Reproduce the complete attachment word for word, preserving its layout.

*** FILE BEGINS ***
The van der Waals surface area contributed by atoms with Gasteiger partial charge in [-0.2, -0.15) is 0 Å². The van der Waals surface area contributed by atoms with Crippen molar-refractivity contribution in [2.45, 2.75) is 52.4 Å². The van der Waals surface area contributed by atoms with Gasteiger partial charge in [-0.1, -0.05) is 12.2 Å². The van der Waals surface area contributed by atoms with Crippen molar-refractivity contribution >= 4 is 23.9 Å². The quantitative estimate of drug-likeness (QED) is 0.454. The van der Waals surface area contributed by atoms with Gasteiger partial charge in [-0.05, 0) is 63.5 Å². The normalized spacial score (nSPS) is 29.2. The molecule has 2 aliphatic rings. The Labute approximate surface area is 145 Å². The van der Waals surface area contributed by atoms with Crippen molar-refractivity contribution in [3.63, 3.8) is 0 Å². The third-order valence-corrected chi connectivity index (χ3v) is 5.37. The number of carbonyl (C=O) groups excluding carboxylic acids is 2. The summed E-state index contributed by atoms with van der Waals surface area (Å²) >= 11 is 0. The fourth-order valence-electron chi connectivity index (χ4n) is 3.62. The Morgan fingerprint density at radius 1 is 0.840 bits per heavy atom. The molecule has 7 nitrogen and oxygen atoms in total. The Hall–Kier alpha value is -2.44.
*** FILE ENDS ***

The van der Waals surface area contributed by atoms with Gasteiger partial charge in [-0.2, -0.15) is 0 Å². The van der Waals surface area contributed by atoms with Crippen molar-refractivity contribution in [2.45, 2.75) is 52.4 Å². The van der Waals surface area contributed by atoms with Gasteiger partial charge in [-0.1, -0.05) is 12.2 Å². The van der Waals surface area contributed by atoms with Crippen molar-refractivity contribution >= 4 is 23.9 Å². The quantitative estimate of drug-likeness (QED) is 0.454. The van der Waals surface area contributed by atoms with Gasteiger partial charge in [-0.05, 0) is 63.5 Å². The normalized spacial score (nSPS) is 29.2. The molecule has 2 aliphatic rings. The Labute approximate surface area is 145 Å². The van der Waals surface area contributed by atoms with Crippen molar-refractivity contribution in [3.63, 3.8) is 0 Å². The third-order valence-corrected chi connectivity index (χ3v) is 5.37. The number of carbonyl (C=O) groups excluding carboxylic acids is 2. The summed E-state index contributed by atoms with van der Waals surface area (Å²) >= 11 is 0. The fourth-order valence-electron chi connectivity index (χ4n) is 3.62. The Morgan fingerprint density at radius 1 is 0.840 bits per heavy atom. The molecule has 7 nitrogen and oxygen atoms in total. The Hall–Kier alpha value is -2.44.